Like a good novelist, I am going to torture you by forcing you to read this story prior to revealing a super- secret answer.
One of our clients will be constructing a Hansen Pole Building in Colorado soon. This particular building is very typical post frame construction as it has steel roofing over open purlins. There is not a “roof decking” of OSB (Oriented Strand Board) or plywood.
When applying for his permit to build his new building, he was told an “Ice Barrier” would be a requirement.
2015 International Building Code deals with a myriad of roofing products in Chapter 15 (check it out yourself here: https://codes.iccsafe.org/content/IBC2015/chapter-15-roof-assemblies-and-rooftop-structures). These include Section 1507.2 Asphalt shingles, 1507.3 Clay and concrete tile, 1507.4 Metal roof panels, 1507.5 Metal roof shingles, 1507.6 Mineral-surfaced roll roofing, 1507.7 Slate Shingles, etc.
Most of these roofing choices list a requirement such as:
“1507.2.8.2 Ice barrier.
In areas where there has been a history of ice forming along the eaves causing a backup of water, an ice barrier that consists of at least two layers of underlayment cemented together or of a self-adhering polymer modified bitumen sheet shall be used in lieu of normal underlayment and extend from the lowest edges of all roof surfaces to a point at least 24 inches inside the exterior wall line of the building.”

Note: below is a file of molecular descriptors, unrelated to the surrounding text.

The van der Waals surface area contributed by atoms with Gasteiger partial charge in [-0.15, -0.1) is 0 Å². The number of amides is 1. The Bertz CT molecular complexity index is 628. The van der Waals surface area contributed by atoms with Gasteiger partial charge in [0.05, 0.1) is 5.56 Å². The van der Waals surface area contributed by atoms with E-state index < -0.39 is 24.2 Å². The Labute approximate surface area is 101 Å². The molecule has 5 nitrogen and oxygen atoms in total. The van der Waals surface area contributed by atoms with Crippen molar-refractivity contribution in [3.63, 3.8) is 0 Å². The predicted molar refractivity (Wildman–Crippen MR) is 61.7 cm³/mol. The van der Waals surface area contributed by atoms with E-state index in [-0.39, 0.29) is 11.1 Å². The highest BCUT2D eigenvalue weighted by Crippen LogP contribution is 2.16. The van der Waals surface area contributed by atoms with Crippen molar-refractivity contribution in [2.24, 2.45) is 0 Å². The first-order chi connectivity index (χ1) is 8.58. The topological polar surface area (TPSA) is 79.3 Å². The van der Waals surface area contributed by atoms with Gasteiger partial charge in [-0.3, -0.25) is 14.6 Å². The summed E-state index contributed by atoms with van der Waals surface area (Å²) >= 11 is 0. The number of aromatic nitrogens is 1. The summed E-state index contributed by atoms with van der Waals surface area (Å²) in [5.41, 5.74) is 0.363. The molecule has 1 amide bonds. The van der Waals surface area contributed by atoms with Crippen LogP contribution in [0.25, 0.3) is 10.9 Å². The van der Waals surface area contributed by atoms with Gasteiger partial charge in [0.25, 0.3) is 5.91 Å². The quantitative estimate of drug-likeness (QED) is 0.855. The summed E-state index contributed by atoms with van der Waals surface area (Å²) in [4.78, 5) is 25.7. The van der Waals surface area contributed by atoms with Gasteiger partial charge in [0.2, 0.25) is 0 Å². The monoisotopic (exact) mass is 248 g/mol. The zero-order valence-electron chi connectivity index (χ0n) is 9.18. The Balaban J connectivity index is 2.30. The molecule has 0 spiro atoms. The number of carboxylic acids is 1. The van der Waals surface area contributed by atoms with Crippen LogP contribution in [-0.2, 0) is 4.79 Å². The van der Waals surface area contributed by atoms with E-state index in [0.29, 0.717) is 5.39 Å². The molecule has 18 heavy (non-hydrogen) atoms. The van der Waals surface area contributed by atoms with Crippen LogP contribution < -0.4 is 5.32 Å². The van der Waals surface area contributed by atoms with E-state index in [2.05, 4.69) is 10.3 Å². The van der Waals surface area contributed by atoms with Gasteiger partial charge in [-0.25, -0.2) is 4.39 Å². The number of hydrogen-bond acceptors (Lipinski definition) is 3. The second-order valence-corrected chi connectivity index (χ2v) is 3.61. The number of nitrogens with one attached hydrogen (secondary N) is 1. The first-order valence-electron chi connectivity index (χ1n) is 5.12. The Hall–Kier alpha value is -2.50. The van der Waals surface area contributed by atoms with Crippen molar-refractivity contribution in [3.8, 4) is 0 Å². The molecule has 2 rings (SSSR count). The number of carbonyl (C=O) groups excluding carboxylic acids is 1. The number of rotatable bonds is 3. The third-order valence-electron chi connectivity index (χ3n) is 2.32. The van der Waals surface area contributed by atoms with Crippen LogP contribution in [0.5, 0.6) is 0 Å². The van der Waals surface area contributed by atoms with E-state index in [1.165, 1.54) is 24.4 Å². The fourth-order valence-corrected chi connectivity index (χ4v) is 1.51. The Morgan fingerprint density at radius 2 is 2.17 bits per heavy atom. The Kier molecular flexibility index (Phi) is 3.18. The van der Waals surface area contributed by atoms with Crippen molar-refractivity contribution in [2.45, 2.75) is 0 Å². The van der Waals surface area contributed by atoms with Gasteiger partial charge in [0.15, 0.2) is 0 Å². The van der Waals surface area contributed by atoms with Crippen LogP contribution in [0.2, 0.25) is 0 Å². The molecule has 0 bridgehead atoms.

IBC 1507.4 Metal Roof Panels does NOT include a subsection for Ice barrier.
Now it is possible for any local permit issuing authority to make amendments to their adopted version of codes. However if my Building Department had such an amendment I would be asking to see it first, then ask how they propose to install it over widely spaced purlins?